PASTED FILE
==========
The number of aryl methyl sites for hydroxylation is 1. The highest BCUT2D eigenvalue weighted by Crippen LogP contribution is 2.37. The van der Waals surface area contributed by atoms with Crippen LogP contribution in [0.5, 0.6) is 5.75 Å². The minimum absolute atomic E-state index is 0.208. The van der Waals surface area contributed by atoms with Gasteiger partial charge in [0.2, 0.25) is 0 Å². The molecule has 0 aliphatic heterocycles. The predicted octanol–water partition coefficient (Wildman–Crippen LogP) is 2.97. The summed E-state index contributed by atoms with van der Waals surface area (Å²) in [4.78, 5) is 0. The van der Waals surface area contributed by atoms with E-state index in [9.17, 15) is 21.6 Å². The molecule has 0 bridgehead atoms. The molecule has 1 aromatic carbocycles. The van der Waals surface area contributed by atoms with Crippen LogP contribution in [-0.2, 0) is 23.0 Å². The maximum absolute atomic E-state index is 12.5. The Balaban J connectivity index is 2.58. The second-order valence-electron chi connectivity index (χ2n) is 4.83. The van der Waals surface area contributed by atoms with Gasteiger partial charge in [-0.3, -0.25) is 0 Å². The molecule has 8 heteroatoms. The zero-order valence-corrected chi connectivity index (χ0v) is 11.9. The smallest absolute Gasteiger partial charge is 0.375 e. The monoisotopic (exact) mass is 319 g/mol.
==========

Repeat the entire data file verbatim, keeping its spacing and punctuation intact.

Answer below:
The number of aryl methyl sites for hydroxylation is 1. The highest BCUT2D eigenvalue weighted by Crippen LogP contribution is 2.37. The van der Waals surface area contributed by atoms with Crippen LogP contribution in [0.5, 0.6) is 5.75 Å². The minimum absolute atomic E-state index is 0.208. The van der Waals surface area contributed by atoms with Gasteiger partial charge in [0.2, 0.25) is 0 Å². The molecule has 0 aliphatic heterocycles. The predicted octanol–water partition coefficient (Wildman–Crippen LogP) is 2.97. The summed E-state index contributed by atoms with van der Waals surface area (Å²) in [4.78, 5) is 0. The van der Waals surface area contributed by atoms with E-state index in [9.17, 15) is 21.6 Å². The molecule has 0 bridgehead atoms. The molecule has 1 aromatic carbocycles. The van der Waals surface area contributed by atoms with Crippen LogP contribution in [-0.2, 0) is 23.0 Å². The maximum absolute atomic E-state index is 12.5. The Balaban J connectivity index is 2.58. The second-order valence-electron chi connectivity index (χ2n) is 4.83. The van der Waals surface area contributed by atoms with Gasteiger partial charge in [-0.3, -0.25) is 0 Å². The molecule has 8 heteroatoms. The zero-order valence-corrected chi connectivity index (χ0v) is 11.9. The smallest absolute Gasteiger partial charge is 0.375 e. The monoisotopic (exact) mass is 319 g/mol.